It’s really best in the long-term to teach your dog not to pull, rather than to rely on equipment and contraptions to reduce her strength. Still, when you’re starting off, it can be handy to have a harness that prevent pulling – especially if you’re dealing with a strong pooch!

A Dog Trainer’s Guide to the Best Collars & Harnesses for Dog Training

Below, we’ve picked out our favorite collars and harnesses to help you control your dog. We’ve also selected our favorite collars and harnesses for dog training if your dog does or doesn’t pull!

To be clear, the ideal situation is to focus on teaching your dog to walk politely on leash using treats, toys, and praise rather than using mechanical advantages from fancy collars or harnesses to control your dog. But we’ve all got to learn how to walk before we run! These are the best tools to use when you’re still working on the basics with Fido.

The Best for Hard-to-Control Pullers

Puller Pick #1: The Halti Optifit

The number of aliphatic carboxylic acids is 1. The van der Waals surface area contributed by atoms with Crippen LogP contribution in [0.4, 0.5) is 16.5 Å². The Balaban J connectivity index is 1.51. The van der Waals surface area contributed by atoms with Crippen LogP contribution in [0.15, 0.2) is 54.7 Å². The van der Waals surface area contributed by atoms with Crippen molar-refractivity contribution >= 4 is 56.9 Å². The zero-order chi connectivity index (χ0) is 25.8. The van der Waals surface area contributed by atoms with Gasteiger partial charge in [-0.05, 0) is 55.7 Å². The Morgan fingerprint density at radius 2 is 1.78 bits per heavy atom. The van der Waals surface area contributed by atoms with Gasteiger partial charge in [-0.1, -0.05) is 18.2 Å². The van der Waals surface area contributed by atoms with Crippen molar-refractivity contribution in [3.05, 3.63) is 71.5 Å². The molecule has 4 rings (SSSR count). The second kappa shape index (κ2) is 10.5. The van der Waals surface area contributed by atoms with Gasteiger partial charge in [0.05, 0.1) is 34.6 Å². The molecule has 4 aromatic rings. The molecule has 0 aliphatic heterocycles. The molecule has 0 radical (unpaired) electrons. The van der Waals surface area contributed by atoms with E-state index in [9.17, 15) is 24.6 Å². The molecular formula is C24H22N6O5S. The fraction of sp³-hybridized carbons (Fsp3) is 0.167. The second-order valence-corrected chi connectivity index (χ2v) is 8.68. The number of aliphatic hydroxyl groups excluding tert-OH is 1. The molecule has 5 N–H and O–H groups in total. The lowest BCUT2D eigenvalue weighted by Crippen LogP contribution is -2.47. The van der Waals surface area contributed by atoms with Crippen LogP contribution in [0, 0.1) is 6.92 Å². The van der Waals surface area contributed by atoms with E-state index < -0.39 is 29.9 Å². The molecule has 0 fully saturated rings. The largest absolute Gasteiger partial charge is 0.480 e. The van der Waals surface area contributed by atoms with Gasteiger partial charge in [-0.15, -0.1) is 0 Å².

Halti OptiFit Headcollar, Medium

The Halti Optifit is one of the most well-known and popular brands of head halters around. While head halters can be a bit tricky to introduce properly to your pup, they’re hard to beat as far as the combination of safety and control. If your dog is reactive, strong, and/or a major puller, consider purchasing a head halter for your dog.

Head halters give you more control over your dog’s movement and gaze because the leash clips to her muzzle.

It’s really important to avoid jerking on a head halter, since you could accidentally tweak your dog’s neck. It’s also key to ensure that you use a backup leash since head halters aren’t as secure as a harness or neck collar. This can lead to a lot of leashes to keep track of!

Read all about K9 of Mine’s head halter picks here!

What We Love: The Halti Optifit has reflective cheek straps. It’s also the most customizable head halter we can find on the market, making it the go-to for anything from whippets to mastiffs!

The Downsides: Head halters are strange and uncomfortable at first for most dogs, so be sure that you take the time to properly teach your pup to be comfy wearing this contraption! It can be a bit tricky to fit properly, so get help if you need. You also can’t leave the Halti Optifit on when you’re home, so you’ve got to remember to put it on and take it off again when you re-enter your house.